In recent years, insurance companies have increasingly included arbitration clauses in their insurance policies and related side-agreements with policyholders. The arbitration clauses, however, often contain conditions that stack the deck against policyholders in a dispute with their insurance companies. Thus, requirements such as arbitrators being ex-insurance industry executives or not being bound strictly to apply the law are increasingly common. Policyholders should be aware that a number of avenues may exist to overcome these one-sided arbitration agreements.
The Federal Arbitration Act (FAA) embodies the national policy favoring arbitration agreements and generally provides that arbitration agreements are valid and enforceable unless they are the product of fraud or duress or are otherwise unconscionable. These defenses to the enforcement of an arbitration agreement may be difficult to prove for the average policyholder. An additional avenue to challenge the validity of an arbitration agreement may exist, however, through the McCarran-Ferguson Act, a federal law enacted to ensure that the regulation of insurance companies was left to the states. Under the McCarran-Ferguson Act, a state law governing insurance generally cannot be invalidated, impaired or superseded by a federal law.
In a recent decision, a New York appeals court applied the McCarran-Ferguson Act to support its decision to void the arbitration clauses contained in a number of side-agreements between AIG and its policyholders. In In re Monarch Consulting, Inc., et al. v. National Union Fire Insurance Co. of Pittsburgh, PA., the court considered a consolidated appeal of three cases involving California policyholders who had purchased workers compensation insurance from AIG. After the issuance of the workers comp policies, AIG required each policyholder to sign a payment agreement relating to the provision of funds by the policyholders to provide collateral for any workers comp payments that had to be made which fell within the policies’ deductibles. Those payment agreements each also contained clauses requiring arbitration of any disputes and further requiring that any dispute regarding the arbitration clauses be heard in the New York courts. After disputes arose between the policyholders and AIG regarding the collateral provided under the payment agreements, AIG sought to enforce the arbitration clauses in the payment agreements. Two New York trial courts upheld AIG’s position while one trial court, in National Union Fire Insurance Co. et al. v. Source One Staffing, LLC. rejected AIG’s position and held that the arbitration clause contained in the payment agreement was void.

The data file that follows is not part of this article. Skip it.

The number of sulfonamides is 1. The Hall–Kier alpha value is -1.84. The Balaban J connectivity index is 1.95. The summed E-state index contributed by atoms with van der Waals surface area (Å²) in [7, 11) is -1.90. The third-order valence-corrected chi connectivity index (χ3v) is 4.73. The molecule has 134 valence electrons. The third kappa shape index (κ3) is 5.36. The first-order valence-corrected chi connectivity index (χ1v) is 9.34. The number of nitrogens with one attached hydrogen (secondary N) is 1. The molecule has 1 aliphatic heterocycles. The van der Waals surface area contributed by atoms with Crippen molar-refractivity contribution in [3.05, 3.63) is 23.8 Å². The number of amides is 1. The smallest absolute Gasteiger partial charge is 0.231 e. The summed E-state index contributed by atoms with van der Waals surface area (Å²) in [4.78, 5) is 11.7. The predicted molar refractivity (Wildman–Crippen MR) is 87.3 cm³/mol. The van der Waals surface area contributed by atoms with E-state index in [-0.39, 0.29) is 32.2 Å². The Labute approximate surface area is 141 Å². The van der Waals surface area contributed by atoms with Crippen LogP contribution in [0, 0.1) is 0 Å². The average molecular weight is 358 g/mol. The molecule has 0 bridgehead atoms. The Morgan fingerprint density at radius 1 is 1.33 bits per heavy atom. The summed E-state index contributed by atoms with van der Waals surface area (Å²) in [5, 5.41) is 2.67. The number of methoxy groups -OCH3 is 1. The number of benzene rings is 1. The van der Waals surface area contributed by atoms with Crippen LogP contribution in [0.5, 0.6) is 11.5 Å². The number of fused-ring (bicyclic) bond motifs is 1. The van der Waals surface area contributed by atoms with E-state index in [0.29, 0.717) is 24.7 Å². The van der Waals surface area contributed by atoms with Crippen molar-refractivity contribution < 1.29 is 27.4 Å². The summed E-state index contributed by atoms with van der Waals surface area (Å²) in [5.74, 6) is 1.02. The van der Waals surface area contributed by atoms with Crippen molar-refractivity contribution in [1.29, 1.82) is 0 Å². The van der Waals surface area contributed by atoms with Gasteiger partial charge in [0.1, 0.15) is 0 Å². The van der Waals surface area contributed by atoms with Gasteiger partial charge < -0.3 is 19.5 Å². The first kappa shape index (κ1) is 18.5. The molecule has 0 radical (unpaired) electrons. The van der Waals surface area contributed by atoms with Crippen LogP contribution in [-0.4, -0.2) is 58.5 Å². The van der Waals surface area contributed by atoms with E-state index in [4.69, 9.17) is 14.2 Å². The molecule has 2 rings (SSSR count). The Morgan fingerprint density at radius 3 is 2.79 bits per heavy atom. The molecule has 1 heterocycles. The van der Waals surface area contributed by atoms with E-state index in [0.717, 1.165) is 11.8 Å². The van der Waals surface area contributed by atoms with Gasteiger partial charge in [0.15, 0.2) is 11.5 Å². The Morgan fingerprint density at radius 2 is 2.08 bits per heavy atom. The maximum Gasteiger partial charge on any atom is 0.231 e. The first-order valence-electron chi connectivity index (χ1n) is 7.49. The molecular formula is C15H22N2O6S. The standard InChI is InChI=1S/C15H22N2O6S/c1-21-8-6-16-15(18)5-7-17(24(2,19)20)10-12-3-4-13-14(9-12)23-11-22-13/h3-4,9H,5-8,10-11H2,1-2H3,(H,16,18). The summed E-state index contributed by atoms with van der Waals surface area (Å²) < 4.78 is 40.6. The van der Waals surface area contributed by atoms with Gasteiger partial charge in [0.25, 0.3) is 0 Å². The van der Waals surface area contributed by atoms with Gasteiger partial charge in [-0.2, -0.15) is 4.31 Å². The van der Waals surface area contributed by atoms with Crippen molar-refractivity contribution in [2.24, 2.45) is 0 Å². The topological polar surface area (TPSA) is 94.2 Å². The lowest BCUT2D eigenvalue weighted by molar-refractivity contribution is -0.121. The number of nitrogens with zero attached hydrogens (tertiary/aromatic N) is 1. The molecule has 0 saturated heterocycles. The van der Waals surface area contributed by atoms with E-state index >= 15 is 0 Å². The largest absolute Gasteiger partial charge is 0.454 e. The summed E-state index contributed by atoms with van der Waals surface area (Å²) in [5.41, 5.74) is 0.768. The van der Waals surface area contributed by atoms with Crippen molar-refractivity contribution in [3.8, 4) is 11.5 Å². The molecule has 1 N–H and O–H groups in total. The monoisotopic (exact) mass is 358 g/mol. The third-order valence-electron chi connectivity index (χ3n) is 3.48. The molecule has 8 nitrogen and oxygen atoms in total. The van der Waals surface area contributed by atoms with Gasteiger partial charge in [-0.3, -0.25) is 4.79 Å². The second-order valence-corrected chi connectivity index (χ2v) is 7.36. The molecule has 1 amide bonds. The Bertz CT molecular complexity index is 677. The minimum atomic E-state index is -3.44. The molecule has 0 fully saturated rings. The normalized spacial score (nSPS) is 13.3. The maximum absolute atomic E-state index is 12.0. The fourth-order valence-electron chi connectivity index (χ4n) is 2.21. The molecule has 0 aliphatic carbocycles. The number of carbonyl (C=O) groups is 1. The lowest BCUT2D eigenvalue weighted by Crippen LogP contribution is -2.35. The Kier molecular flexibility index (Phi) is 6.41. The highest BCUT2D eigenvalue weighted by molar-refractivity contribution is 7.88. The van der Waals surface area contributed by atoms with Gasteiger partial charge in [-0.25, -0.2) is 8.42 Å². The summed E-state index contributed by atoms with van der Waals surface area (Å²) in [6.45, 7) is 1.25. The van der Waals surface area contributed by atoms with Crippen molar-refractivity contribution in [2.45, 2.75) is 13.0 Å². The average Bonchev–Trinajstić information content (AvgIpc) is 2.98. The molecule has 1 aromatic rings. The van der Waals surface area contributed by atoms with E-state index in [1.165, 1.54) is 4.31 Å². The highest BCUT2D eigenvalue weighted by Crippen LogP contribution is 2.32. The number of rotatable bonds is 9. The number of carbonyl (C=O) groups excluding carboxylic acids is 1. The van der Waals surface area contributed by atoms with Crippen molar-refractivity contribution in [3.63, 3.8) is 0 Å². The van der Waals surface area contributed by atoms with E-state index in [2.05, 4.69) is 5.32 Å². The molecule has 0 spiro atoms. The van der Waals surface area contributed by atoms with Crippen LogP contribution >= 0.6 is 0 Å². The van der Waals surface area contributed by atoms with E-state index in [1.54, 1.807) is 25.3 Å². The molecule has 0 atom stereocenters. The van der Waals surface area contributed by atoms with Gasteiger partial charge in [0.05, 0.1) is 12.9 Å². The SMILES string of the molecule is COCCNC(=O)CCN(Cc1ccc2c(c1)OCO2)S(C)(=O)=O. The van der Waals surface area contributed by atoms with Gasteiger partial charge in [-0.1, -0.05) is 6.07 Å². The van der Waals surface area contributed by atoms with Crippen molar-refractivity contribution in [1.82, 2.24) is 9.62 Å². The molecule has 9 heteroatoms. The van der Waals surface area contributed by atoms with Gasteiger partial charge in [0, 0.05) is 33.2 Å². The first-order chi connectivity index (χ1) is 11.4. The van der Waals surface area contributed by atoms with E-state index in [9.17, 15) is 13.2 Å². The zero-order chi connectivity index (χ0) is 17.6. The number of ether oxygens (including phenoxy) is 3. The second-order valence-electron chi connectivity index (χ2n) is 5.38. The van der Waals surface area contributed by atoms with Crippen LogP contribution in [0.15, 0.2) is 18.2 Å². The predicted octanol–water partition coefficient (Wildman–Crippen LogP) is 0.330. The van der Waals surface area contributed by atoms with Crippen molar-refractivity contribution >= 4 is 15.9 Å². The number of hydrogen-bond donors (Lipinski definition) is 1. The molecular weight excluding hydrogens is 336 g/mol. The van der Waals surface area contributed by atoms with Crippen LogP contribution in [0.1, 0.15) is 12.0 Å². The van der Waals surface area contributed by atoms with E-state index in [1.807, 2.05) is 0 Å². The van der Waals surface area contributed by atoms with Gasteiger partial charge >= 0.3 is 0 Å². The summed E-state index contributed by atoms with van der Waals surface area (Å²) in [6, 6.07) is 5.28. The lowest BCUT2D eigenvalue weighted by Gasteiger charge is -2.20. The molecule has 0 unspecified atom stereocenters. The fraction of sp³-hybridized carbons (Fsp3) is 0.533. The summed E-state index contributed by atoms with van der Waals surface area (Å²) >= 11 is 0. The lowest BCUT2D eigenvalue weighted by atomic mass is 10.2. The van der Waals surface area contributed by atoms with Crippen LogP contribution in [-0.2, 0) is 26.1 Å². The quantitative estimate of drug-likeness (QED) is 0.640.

In the appellate decision governing all three cases, the New York appeals court held that the arbitration clauses were void and could not be enforced. In reaching its decision, the court adopted the reasoning of the Source One court in key particulars. First, it focused on California law requiring AIG to file and obtain approval from the California Department of Insurance California (CDI) of any workers comp policies sold in California. The Monarch court found that the payment agreements were part of the workers comp policies and therefore were required to be filed with the CDI and that AIG had not done so. As a result, the court held that under California law the failure to file the payment agreements rendered the arbitration clauses in those agreements void. Finally, once more affirming the Source One decision, the appeals court specifically noted that because the McCarran-Ferguson Act left regulation of insurance to the states, California insurance law must be enforced notwithstanding the FAA policy supporting arbitration:
[T]he California regulatory and statutory scheme requires close scrutiny of workers compensation insurance programs. Thus, the policy in favor of arbitration must yield to the primacy of California state law and to California’s prerogative to regulate its own insurance practices.
While the Source One decision held out the possibility of relief to policyholders forced into an unfavorable arbitration forum, the appellate decision in Monarch provides more substantial relief. The Monarch decision is an important reminder to policyholders facing a potentially unfavorable arbitration forum to explore all avenues before conceding any right to arbitrate. To the extent that an arbitration clause contained in an insurance policy or related documentation violates state insurance law, policyholders may have a right to have any dispute adjudicated in court. Indeed, even if an arbitration clause does violate state insurance law as in the Monarch case, other avenues may exist to challenge such clauses.